I did have a plugin for Resolve that produced wonderful ProRes files.
Unfortunately when I went for a complete reinstall on a new machine I couldn’t reinstall the plugin. It needed to be registered to work and Apple had had a word with them and they no longer offer the plugin.
Scratch have kindly sent me a 30 day license for Scratch but unfortunately my machine doesn’t work with this license. I will chase this up once I am further down the road.
All the raw files are ready for upload, I’ve trimmed every shot to 1 second except for faces where they’re 5 seconds.
I’m waiting until Kodak get me the scans of the neg 😊
After they are all up and properly linked I’ll get back to making compressed versions, slightly compressed and very compressed.
I’ve done several of these already but I’m having second thoughts about the way I’m doing them.
Basically, decide which exposure is nearest to “correct” and mark it, then match every other take to it using offset only and only matching the grey patch on the Kodak chart.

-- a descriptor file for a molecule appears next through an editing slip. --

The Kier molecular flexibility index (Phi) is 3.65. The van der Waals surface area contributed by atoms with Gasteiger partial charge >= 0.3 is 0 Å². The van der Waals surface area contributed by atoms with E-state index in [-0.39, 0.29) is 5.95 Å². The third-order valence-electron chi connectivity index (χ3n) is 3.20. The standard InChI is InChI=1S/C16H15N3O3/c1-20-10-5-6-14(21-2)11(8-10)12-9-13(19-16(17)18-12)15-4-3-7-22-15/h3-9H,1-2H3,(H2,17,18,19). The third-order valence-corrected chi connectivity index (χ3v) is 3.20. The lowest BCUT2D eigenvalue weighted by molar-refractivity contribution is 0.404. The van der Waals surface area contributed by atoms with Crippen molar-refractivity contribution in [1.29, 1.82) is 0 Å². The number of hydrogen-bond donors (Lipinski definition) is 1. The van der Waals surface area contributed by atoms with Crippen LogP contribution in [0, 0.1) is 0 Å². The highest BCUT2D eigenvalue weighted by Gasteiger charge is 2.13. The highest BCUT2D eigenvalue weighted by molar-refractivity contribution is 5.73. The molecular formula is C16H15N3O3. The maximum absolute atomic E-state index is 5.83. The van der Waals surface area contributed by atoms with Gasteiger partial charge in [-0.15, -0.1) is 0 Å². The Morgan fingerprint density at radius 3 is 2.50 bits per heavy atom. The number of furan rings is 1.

I have been doing a timeline colour correction based on the selected frame, no exposure change but neutralising any colour shift. If anyone wants to see what it all really looks like then they can get the raw files.
The complication is that I’m doing this on the sequences lit with “real” tungsten, with the “substitute” ones I’m in two minds, I’m obviously not altering colour as we want to see the shift but do I match exposure to the one from the tungsten set or do I match all the substitute shots to the same stop as I used for the real light even though it may well be the wrong exposure?
I think that we need to see the difference.
I’ll also post a chart of each camera with exposure variation from measured and also what rating gives the most exposure for the lowest noise, i.e. the point where the waveform stops being fuzzy 😊 or, do I post the amount of NR at “correct” exposure that is needed to give a clean waveform?
Geoff Boyle NSC FBKS